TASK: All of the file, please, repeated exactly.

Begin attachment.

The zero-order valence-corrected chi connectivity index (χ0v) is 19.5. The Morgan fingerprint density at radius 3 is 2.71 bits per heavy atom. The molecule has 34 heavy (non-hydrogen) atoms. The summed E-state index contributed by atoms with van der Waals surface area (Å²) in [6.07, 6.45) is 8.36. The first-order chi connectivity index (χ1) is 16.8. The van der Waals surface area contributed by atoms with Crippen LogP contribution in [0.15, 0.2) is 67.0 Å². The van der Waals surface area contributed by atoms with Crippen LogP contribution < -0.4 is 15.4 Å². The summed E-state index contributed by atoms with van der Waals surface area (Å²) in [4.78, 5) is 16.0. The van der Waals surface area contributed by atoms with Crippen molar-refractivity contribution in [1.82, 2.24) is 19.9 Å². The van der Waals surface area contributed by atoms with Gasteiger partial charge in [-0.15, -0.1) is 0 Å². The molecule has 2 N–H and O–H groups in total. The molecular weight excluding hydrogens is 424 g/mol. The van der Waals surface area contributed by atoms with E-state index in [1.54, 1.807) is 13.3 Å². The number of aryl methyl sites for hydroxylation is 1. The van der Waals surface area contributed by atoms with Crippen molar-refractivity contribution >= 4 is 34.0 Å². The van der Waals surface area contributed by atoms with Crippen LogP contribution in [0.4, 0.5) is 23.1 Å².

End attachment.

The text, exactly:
The zero-order valence-corrected chi connectivity index (χ0v) is 19.5. The Morgan fingerprint density at radius 3 is 2.71 bits per heavy atom. The molecule has 34 heavy (non-hydrogen) atoms. The summed E-state index contributed by atoms with van der Waals surface area (Å²) in [6.07, 6.45) is 8.36. The first-order chi connectivity index (χ1) is 16.8. The van der Waals surface area contributed by atoms with Crippen LogP contribution in [0.15, 0.2) is 67.0 Å². The van der Waals surface area contributed by atoms with Crippen LogP contribution < -0.4 is 15.4 Å². The summed E-state index contributed by atoms with van der Waals surface area (Å²) in [4.78, 5) is 16.0. The van der Waals surface area contributed by atoms with Crippen molar-refractivity contribution in [1.82, 2.24) is 19.9 Å². The van der Waals surface area contributed by atoms with Gasteiger partial charge in [-0.15, -0.1) is 0 Å². The molecule has 2 N–H and O–H groups in total. The molecular weight excluding hydrogens is 424 g/mol. The van der Waals surface area contributed by atoms with E-state index in [1.54, 1.807) is 13.3 Å². The number of aryl methyl sites for hydroxylation is 1. The van der Waals surface area contributed by atoms with Crippen molar-refractivity contribution >= 4 is 34.0 Å². The van der Waals surface area contributed by atoms with Crippen LogP contribution in [0.4, 0.5) is 23.1 Å².